- Grande Sonate for piano in D major, Op. 9
- Grande Sonate Fantaisie L'Infortuné for piano in F sharp minor, Op. 26
- Sonatina for piano, Op. 5/1: Andantino
- Sonatina for piano, Op. 5/2: Andantino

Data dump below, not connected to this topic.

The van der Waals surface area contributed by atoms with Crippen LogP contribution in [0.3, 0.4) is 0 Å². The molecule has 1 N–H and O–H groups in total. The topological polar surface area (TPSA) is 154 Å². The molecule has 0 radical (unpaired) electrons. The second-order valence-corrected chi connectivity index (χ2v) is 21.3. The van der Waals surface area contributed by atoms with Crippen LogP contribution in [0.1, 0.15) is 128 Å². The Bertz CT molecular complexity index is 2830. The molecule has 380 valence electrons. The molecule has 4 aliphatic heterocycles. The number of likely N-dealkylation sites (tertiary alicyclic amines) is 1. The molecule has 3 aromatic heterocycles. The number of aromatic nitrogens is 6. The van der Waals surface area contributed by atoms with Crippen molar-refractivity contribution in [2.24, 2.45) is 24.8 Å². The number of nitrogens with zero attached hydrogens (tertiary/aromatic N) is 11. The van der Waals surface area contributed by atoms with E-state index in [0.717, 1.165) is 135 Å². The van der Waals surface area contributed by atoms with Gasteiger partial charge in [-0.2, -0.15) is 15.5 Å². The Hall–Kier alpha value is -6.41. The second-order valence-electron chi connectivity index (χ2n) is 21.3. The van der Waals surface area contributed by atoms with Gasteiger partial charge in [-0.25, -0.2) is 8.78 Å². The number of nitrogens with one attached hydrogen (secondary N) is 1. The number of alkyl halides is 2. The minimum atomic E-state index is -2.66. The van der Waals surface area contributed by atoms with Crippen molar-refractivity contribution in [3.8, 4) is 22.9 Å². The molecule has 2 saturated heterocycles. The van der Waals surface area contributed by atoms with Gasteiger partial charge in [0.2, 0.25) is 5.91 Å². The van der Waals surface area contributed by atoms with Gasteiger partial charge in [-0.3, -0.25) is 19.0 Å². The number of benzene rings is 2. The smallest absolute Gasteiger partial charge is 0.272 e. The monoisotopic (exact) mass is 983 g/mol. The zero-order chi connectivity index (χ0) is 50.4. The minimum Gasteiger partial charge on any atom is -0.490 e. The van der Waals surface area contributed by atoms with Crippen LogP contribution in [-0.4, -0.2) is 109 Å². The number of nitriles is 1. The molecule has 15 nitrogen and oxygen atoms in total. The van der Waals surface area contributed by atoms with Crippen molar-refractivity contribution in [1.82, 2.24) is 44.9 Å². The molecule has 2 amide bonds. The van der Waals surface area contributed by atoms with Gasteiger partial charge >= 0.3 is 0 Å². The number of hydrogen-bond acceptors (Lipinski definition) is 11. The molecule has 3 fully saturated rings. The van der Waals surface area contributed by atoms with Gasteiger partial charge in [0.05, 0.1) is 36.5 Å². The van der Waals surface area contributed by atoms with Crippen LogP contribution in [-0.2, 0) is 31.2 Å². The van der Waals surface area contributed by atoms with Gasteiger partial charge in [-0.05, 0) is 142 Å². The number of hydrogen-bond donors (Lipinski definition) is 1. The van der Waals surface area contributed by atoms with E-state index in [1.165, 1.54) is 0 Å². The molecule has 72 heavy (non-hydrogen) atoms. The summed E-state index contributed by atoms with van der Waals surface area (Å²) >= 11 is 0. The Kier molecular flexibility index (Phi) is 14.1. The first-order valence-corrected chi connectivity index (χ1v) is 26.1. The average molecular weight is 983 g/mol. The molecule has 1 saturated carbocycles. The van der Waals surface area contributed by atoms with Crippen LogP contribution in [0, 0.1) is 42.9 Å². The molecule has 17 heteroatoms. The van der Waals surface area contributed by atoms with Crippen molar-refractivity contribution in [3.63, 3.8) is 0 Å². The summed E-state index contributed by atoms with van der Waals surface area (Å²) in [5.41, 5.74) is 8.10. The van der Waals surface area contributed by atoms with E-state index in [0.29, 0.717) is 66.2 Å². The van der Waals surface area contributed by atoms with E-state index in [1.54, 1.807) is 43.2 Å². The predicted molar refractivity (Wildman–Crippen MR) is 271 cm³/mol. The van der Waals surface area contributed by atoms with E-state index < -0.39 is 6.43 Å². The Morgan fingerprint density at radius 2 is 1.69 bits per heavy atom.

Ferdinand Ries was one of the few real protégés of the loner Beethoven. Beethoven's influence certainly shows in the piano music here, written during the first decade of the nineteenth century. The early to middle transitional Beethoven provided the models for Ries; anyone expecting an undiscovered "Waldstein Sonata" will naturally enough be disappointed, but the "Moonlight" certainly exerted its pull on Beethoven's Bonn-born student in its free treatment of the piano sonata's movement order. Two sonatas, both hopefully designated "grande," appear here, and each has an unusual movement. The finale of the "Grande Sonate Fantaisie L'infortune in F sharp minor, Op. 26" (note the terminological similarity to the "Moonlight") rambles and does not support its more-than-13-minute length. With the odd Tempo di Minuetto second movement of the "Grande Sonate in D major, Op. 9," however, Ries hits on something original. It is far from a conventional minuet, and even from the barkingly funny minuets Beethoven wrote in the "Symphony No. 8" and elsewhere. Instead it is a sober, heavily contrapuntal movement that looks forward to Mendelssohn's retro experiments. There's a lot of plain old tonic and dominant in this music, but anyone interested in the music that surrounded Beethoven will find it useful and instructive. German pianist Alexandra Oehler offers competent but unexcited readings, further dulled by very plain sound design. The German label CPO has embarked on a project to record Ries' long-forgotten music. Given that goal, the hour of music here seems ungenerous; there was certainly room for other short pieces or even an entire sonata in place of the two short slow movements included at the end.